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The World of Food and Beer

Whether it’s on the side, in a cocktail or as part of a meal, beer has become an essential element of food. It adds a unique and complex flavor to appetizers, entrees and desserts while also adding structure to sauces and marinades and providing a delicious hearty broth for soups and stews. With the rise of craft breweries, beer is becoming increasingly common in restaurants and at home. Understanding the nuances of beer pairing can help restaurateurs, chefs and other culinary professionals pair their food with a beer that will complement the dish and enhance its flavors.

Beer and food are an incredibly natural combination. Beer is made from water, cereal grains, hops and yeast—the same ingredients that make up many popular meals. When paired correctly, the natural carbonation of beer refreshes and cleanses the palate while the alcohol relaxes the body. Beer is also known to relieve stress, lower blood pressure and even ease depression.

Lighter beers—like lagers, hefeweizens and Belgian blondes—are good matches for mild dishes like chicken or fish. The citrusy flavors in these brews balance the saltiness in certain shellfish, and the lighter body helps prevent the food from being overwhelmed. Darker beers—like porters, stouts and brown ales—have more toasty and chocolatey tastes that work well with grilled meats, cheeses and richer desserts like cheesecake and creme brulee.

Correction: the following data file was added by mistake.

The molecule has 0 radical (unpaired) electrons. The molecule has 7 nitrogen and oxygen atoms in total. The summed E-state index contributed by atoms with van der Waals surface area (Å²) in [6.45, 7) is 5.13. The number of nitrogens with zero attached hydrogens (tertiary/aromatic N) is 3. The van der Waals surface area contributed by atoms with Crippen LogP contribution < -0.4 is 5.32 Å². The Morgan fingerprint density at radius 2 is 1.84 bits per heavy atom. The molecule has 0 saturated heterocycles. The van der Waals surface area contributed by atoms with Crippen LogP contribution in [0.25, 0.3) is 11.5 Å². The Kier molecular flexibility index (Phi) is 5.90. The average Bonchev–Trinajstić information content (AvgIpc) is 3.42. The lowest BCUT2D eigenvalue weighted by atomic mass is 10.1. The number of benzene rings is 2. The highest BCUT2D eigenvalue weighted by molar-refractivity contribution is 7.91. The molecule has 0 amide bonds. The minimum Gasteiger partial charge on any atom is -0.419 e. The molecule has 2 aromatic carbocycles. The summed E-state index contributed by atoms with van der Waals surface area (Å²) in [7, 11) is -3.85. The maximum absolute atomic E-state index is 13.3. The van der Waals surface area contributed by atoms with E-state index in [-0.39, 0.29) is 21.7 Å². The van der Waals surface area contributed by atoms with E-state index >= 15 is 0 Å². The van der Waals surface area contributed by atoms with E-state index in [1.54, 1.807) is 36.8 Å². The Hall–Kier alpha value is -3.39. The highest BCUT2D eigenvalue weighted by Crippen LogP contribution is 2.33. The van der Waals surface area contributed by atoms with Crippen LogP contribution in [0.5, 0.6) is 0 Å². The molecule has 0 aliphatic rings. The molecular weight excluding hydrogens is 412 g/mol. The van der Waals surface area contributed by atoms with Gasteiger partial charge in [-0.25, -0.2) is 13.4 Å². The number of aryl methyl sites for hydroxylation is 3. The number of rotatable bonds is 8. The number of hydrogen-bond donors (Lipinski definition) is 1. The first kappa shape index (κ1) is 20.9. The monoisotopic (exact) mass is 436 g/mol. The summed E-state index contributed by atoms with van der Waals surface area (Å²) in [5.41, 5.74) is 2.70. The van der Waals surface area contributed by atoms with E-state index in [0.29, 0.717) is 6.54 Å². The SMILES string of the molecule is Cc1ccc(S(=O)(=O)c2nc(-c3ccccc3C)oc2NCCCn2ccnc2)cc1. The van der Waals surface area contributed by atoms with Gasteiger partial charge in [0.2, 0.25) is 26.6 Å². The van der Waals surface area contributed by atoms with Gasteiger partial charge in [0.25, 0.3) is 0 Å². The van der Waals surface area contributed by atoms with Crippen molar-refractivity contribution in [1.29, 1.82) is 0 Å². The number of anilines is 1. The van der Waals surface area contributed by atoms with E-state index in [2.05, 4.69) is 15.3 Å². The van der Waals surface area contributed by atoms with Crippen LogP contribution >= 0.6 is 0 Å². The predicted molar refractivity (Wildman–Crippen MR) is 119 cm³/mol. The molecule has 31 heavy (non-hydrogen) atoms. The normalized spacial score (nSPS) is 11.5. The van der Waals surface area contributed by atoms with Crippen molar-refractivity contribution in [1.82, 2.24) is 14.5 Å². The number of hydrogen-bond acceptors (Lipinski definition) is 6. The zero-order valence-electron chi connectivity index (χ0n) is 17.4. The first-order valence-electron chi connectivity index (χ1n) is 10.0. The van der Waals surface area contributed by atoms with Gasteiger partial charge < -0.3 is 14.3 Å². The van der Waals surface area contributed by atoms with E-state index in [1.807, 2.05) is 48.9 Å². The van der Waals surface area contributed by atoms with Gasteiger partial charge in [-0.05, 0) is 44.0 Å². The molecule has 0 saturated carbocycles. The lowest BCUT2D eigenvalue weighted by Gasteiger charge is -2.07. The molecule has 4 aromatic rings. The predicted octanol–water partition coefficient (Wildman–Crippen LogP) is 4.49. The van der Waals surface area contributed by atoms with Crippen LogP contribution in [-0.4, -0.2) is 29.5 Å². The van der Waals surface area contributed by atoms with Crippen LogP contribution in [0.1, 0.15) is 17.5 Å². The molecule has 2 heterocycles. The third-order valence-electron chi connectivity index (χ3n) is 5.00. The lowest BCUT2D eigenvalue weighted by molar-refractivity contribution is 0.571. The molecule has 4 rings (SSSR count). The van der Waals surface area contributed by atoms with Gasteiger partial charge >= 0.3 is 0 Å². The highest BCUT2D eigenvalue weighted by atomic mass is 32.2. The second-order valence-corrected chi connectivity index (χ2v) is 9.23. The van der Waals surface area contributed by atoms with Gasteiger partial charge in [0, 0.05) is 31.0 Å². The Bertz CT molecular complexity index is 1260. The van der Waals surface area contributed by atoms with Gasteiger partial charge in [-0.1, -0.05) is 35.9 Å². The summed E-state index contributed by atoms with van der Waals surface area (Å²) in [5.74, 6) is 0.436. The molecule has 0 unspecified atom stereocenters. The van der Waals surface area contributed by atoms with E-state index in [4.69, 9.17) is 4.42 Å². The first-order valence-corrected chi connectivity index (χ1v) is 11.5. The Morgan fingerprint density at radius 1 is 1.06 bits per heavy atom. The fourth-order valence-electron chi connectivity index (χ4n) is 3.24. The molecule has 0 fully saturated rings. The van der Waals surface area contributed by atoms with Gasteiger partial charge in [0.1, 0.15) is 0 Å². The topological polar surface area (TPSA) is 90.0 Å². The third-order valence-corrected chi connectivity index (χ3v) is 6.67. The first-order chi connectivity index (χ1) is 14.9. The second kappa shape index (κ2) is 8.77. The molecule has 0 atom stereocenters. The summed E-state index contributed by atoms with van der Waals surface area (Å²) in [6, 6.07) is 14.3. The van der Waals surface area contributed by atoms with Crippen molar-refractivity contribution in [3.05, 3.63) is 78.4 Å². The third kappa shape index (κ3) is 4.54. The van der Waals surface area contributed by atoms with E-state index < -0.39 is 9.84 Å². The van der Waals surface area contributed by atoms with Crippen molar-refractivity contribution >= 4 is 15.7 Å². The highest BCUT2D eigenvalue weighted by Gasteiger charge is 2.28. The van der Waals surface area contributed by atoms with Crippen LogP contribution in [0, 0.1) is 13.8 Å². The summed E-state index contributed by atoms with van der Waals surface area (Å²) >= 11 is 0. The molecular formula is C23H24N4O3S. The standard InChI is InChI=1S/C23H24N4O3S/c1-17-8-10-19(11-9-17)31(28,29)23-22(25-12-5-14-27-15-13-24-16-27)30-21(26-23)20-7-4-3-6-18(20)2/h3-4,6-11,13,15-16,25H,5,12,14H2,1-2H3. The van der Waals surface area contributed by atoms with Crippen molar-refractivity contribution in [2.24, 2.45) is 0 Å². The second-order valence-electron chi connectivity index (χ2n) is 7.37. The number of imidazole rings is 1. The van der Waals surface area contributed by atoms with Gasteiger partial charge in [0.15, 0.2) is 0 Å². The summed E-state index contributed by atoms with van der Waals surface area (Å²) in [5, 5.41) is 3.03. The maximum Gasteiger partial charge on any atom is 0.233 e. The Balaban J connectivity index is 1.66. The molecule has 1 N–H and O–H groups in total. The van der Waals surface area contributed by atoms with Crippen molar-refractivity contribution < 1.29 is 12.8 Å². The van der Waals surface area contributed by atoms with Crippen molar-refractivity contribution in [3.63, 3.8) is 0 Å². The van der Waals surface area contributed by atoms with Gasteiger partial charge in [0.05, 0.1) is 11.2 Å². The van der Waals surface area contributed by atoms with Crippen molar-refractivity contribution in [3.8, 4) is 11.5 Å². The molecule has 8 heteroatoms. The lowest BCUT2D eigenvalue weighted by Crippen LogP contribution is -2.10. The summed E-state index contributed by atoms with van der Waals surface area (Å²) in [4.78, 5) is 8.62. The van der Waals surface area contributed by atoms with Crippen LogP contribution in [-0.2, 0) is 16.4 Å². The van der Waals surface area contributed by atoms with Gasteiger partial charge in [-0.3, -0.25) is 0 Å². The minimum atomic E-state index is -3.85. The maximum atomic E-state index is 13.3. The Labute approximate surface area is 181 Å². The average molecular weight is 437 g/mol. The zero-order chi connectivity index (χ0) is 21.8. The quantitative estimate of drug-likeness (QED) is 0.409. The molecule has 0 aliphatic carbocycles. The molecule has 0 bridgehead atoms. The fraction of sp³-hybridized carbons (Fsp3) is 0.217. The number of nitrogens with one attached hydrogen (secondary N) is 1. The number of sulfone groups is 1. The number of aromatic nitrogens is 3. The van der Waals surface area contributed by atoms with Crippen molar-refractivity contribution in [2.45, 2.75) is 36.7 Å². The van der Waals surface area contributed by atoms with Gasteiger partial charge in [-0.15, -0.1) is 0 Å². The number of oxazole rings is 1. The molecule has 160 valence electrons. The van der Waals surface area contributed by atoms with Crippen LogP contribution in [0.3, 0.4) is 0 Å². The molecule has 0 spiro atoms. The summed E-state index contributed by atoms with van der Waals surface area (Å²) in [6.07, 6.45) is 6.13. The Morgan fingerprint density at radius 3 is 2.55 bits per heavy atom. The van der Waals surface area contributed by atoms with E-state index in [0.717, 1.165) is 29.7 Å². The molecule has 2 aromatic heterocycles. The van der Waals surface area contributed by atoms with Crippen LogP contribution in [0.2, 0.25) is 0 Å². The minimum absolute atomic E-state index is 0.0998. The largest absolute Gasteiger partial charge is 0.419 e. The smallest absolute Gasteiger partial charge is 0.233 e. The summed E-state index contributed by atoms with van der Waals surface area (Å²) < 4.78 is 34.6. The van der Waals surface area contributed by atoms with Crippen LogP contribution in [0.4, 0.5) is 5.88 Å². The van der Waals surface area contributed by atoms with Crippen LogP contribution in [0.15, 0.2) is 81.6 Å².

Whether it’s used as a cooking ingredient, to make a beverage or to pair with food, learning the basics of beer and food pairing will open up new opportunities for your culinary staff and patrons alike. This course, which includes lectures, suggested readings, video sessions and tastings, will give your students an in-depth look at the world of food and beer—one that was already a staple of early American cuisine.

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